Then Perrin (and Brangelina) said “Let there be light.” And it was a game changer. Now wineries all up and down France and across to Italy, in Spain, in California and all over the world are chasing the ethereal, elusive onion skin color for their wines. And for good reason. Miraval is kicking ass in the sales department.
There are some of us who still like the deeply colored rosė (or light red) wines. And Italy has such a wonderful group of wines, from Alto-Adige to Sicily, that are fuller, richer and really shouldn’t be scuttled to the dust bin of history because the fashion is for paler colored rosė wines. And while this is definitely a contrarian view and one very much out of fashion, in the last month I have tasted some lovely and table worthy rosė wines, let’s say ones with a bit more of a tan than their Provençal cousins. It feels like I have written this post before. Let’s dive in.
Some folks might worry that this will affect the popularity of this wine vs. the more popular Provençal rosės. The reality is there is one leader, Miraval, which makes up so much of the sale of the lighter rosė wines, that no one will catch up. So let them go, let them introduce folks to the category. Like some of the White Zinfandel drinkers migrated to Pinot Noir, the hope is that we will catch the lighter rosė drinker when they, if they, choose to look deeper.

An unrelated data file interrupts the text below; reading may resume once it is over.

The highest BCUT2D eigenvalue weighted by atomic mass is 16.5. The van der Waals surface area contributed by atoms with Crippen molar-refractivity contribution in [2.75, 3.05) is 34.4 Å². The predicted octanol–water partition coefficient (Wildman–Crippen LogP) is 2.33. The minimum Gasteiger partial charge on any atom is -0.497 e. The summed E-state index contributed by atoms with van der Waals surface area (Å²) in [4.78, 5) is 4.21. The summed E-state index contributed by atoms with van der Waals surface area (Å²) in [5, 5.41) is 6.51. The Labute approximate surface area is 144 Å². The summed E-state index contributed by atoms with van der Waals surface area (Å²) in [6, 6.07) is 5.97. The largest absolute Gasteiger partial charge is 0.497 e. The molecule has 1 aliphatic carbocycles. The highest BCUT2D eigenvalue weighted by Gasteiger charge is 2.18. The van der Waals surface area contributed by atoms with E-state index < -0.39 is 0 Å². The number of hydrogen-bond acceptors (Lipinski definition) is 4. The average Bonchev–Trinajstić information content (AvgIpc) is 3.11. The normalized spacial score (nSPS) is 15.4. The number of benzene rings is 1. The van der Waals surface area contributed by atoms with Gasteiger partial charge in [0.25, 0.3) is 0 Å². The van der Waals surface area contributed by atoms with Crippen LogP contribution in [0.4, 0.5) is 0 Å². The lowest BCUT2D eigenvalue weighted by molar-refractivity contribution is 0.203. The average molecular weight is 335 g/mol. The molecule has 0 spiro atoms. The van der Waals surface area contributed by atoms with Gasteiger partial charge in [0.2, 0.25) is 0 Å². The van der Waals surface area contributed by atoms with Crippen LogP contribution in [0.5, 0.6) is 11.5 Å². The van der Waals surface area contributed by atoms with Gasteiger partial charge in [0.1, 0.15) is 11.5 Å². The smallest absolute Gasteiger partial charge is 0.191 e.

That is the key to this particular set of rosė wine. Is it a stop along the road, or is it a delving in to find other wines, perhaps ones more profound? Is profundity something a rosė drinker cares for? Well, there are more than a few of us who love the deeper color, the richer flavors, and who care to drink them all year round. After all, we drink white wine throughout the year. Why not rosė as well?
written by Alfonso Cevola limited rights reserved On the Wine Trail in Italy
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